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Maui artists to be exhibited in Leonardo da Vinci show

By Staff | Feb 18, 2010

Leonardo da Vinci’s “Requiem” as realized by Roger Van Boxtel and Robin Ritchie. Photo by Paul Janes-Brown.

LAHAINA — Lahaina and Green Bay artist Roger Van Boxtel and former Lahaina Visitor Center Director Robin Ritchie have been commissioned to submit a piece of Van Boxtel’s scrimshaw into a blockbuster exhibit of the Italian master Leonardo da Vinci.

The “Da Vinci Experience” is an exhibit that features, among other things, 60 working models of the machines the great artist invented. It opened in January at the 44,000-square-foot El Paso Museum in Texas and will be there until July.

In an “only on Maui” story, Ritchie was volunteering at the center in November when a distinguished man came in. He saw Van Boxtel’s piano key artwork — “he looked very closely at it,” said Ritchie. The man, who was on a cruise through the Hawaiian Islands, purchased a piece.

In December, Ritchie received an e-mail from the man. He identified himself as Godfrey Harris, the co-manager and curator of the “Da Vinci Experience.” He thought that Van Boxtel and Ritchie were the perfect artists to realize a recent discovery related to Leonardo that he wanted to include in the exhibit.

An Italian musician, Giovanni Maria Pala, wrote a book called “La Musica Celata” (The Hidden Music). Besides all of the other talents this man from Vinci in Italy possessed, it turns out Leonardo was also a musician and composer.

Leonardo da Vinci’s “Requiem” as realized by Roger Van Boxtel and Robin Ritchie. Photo by Paul Janes-Brown.

Pala heard there might be a real “Da Vinci Code” hidden in the “Last Supper,” and he began to study the painting in 2003.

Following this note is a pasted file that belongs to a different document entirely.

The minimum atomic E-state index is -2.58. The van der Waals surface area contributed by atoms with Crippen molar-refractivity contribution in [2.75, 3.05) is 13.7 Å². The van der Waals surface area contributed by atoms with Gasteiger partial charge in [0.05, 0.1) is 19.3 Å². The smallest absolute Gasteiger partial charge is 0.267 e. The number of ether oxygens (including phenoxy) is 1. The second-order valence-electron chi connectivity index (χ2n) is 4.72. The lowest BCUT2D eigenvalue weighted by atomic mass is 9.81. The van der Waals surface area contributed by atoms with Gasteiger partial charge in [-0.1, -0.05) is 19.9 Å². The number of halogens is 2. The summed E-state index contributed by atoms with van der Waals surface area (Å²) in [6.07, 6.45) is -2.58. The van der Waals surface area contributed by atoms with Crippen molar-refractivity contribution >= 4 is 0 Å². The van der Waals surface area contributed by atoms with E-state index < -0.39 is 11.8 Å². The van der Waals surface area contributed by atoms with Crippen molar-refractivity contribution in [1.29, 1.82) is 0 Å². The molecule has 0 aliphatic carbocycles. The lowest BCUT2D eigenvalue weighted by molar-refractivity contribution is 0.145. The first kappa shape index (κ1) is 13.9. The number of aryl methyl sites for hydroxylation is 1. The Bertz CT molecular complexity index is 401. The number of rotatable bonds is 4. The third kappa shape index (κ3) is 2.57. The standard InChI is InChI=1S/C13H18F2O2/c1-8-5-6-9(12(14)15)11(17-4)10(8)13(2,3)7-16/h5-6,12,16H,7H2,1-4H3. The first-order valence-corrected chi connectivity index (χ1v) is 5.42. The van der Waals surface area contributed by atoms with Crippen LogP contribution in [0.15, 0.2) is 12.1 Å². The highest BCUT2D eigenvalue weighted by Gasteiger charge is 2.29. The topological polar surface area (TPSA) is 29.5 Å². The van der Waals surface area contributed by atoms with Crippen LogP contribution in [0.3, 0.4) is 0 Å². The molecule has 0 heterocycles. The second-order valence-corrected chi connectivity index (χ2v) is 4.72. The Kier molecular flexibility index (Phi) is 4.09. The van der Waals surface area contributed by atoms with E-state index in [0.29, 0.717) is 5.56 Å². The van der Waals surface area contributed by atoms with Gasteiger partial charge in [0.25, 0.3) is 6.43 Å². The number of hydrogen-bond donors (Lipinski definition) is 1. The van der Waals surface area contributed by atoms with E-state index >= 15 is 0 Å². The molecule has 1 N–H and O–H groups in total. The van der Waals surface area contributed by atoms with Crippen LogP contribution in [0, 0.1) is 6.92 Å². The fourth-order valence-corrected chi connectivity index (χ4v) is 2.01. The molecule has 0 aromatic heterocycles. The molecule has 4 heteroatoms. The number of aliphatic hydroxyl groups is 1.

Eureka! Pala claims to have discovered a Requiem (albeit very short) in the painting. In his book, Pala describes how he found what he says are other clues in the painting that reveal the slow rhythm of the composition and the duration of each note.

In a press release from Rome, Pala “stressed that his discovery does not reveal any supposed dark secrets of the Catholic Church or of Leonardo, but instead shows the artist in a light far removed from the conspiratorial descriptions found in fiction.”

“A new figure emerges — he wasn’t a heretic like some believe,” Pala said. “What emerges is a man who believes — a man who really believes in God.”

Harris sent Pala’s discovery to Van Boxtel and Ritchie and asked them to create a piece. Van Boxtel, a former painter, has a totally unique approach to scrimshaw. For his ivory, he uses recycled piano keys. To date, he has used more than 14,000 piano keys in his works.

“Piano-makers stopped using ivory for their keys in 1925, when plastic was invented,” said Ritchie. “So it is getting increasingly difficult to find genuine ivory keys. Even when you get a call from someone to see an old piano, sometimes they’re plastic, because the keys were replaced.”

For the Leonardo work, Van Boxtel and Harris reproduced the artist’s “composition” on 14 keys in two rows. The work is in three-quarter time and is 12 measures, presumably for each of the apostles. The keys look distressed with chipped tips and faded ivories that give it an authentic, antique feel. Also, unlike many of the works by the artists, all of the keys are the same width. 

Harris asked them to create a smaller version that could be sold in the gift shop. They did, and it sold the first day it was exhibited.

Van Boxtel, who invented piano key art, specializes in Hawaiiana.

The former salesman said, “I owe everything to Robin.” When he came to Maui on a visit in 1996, he found no interest in his work until he showed it to Ritchie. She saw how it could be displayed most advantageously, and thus began an artistic collaboration that has Ritchie selling ten times the amount of work that his two Mainland galleries — one in Wisconsin and the other in Michigan — sell.

Ritchie said scrimshaw, which was a popular folk art among whalers, ended when whaling stopped and fell out of favor. President John F. Kennedy was an avid collector of scrimshaw, and he is credited with its revival in the 1960s. 

The partners recently completed his largest piece to date. It’s a scene of Lahaina from the film “The Devil at Four O’Clock” starring Frank Sinatra and Spencer Tracy. It was commissioned by former Oregon Congressman Denny Smith and consists of 45 keys.

Ritchie said that they take commissions, and three weeks after an order, “The work will be at the client’s door, guaranteed.”

Van Boxtel’s work can be viewed at www.binkyshawaii.com/piano_key_art.htm. To reach Ritchie, e-mail RobininLahaina@msn.com.